Correctional Services said that “matters are under control” at Johannesburg’s Sun City Prison on Wed.
A HORRIFIC and near fatal accident was not enough to stop Cape Town student Nokuthula Kwankwa from graduating with a four-year degree recently.
And her conquest of major a adversity does not end with her attaining a university degree. She intends to go far beyond that.
When she was just 22 years old the car Kwankwa was travelling in was involved in an accident on a rainy drive from Cape Town to Bloemfontein.
She was sleeping when the car overturned several times.
She spent four months in the Pelonomi Hospital with a broken hip and pelvis, a broken right leg, and damaged nerves from the shoulder down one arm. She had seven metal screws inserted into her hip.
"The doctors told me my arm would be paralysed because the nervesin my shoulder were damaged," she said.
For a year, Kwankwa says, she could only lie down because she had metal fixtures attached to her legs and pelvis.
Her mother, Noluthando Kwankwa, who cared for her during that time with Nokuthula's sister, said she "felt very sad about what had happened to her daughter".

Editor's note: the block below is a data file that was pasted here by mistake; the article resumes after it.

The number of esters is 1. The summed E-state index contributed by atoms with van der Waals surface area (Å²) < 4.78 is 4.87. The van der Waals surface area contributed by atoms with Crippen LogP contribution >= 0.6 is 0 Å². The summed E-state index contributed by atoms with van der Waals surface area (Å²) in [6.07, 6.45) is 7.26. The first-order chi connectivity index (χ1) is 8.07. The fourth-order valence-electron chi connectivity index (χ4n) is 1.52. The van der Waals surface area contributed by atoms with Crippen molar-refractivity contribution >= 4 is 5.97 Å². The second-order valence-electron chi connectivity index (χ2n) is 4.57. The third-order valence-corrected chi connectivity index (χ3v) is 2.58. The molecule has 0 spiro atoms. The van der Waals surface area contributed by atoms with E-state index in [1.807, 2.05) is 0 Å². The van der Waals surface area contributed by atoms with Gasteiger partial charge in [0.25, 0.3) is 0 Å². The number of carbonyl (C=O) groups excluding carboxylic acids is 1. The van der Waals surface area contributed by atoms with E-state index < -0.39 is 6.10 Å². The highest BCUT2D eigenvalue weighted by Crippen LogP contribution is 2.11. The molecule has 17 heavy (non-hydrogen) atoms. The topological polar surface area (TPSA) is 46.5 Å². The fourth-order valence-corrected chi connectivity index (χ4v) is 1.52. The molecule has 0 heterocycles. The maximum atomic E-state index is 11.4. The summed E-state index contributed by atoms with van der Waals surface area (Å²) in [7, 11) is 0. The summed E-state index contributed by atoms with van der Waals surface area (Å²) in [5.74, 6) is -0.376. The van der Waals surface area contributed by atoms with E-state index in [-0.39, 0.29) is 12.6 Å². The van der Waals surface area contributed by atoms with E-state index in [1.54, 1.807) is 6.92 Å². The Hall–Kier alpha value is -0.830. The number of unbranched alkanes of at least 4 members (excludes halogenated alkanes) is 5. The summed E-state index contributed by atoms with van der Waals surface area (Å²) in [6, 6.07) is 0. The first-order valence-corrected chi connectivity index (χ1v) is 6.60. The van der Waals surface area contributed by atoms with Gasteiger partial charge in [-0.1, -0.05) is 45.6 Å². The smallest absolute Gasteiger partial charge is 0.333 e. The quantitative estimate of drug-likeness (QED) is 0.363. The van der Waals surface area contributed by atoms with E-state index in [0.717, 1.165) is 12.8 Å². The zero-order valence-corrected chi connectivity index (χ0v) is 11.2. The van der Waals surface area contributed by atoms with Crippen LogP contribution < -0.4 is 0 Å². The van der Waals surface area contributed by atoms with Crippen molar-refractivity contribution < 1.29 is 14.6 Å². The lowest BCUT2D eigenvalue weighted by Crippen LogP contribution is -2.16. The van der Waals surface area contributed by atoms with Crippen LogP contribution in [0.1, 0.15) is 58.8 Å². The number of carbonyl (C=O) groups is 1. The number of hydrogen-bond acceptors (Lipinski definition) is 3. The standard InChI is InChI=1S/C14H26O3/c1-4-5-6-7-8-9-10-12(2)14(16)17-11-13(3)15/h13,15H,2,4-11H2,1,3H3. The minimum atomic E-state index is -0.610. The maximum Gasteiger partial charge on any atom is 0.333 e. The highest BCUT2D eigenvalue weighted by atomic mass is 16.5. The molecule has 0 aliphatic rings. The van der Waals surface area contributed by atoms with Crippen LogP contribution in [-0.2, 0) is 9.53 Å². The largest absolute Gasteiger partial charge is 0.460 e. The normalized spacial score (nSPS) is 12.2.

Doctors wanted to amputate Kwankwa's limp arm, but she refused. After intensive therapy Kwankwa started walking on her own again.
It was then that a lecturer at the Cape Peninsula University of Technology helped her get a bursary to study office management.
She still limped badly and Kwankwa said that life on campus was not easy because the way she walked made her the centre of attraction.
"Some of the students used to laugh at me," Kwankwa said.
But six long years after her accident Kwankwa has graduated with a BTech degree in Human Resource Development.
"After the accident I felt as if it was the end of the world," Kwankwa said.
"What I did not know at the time was that it was the beginning of the story of my life."
She has now registered for master's degree.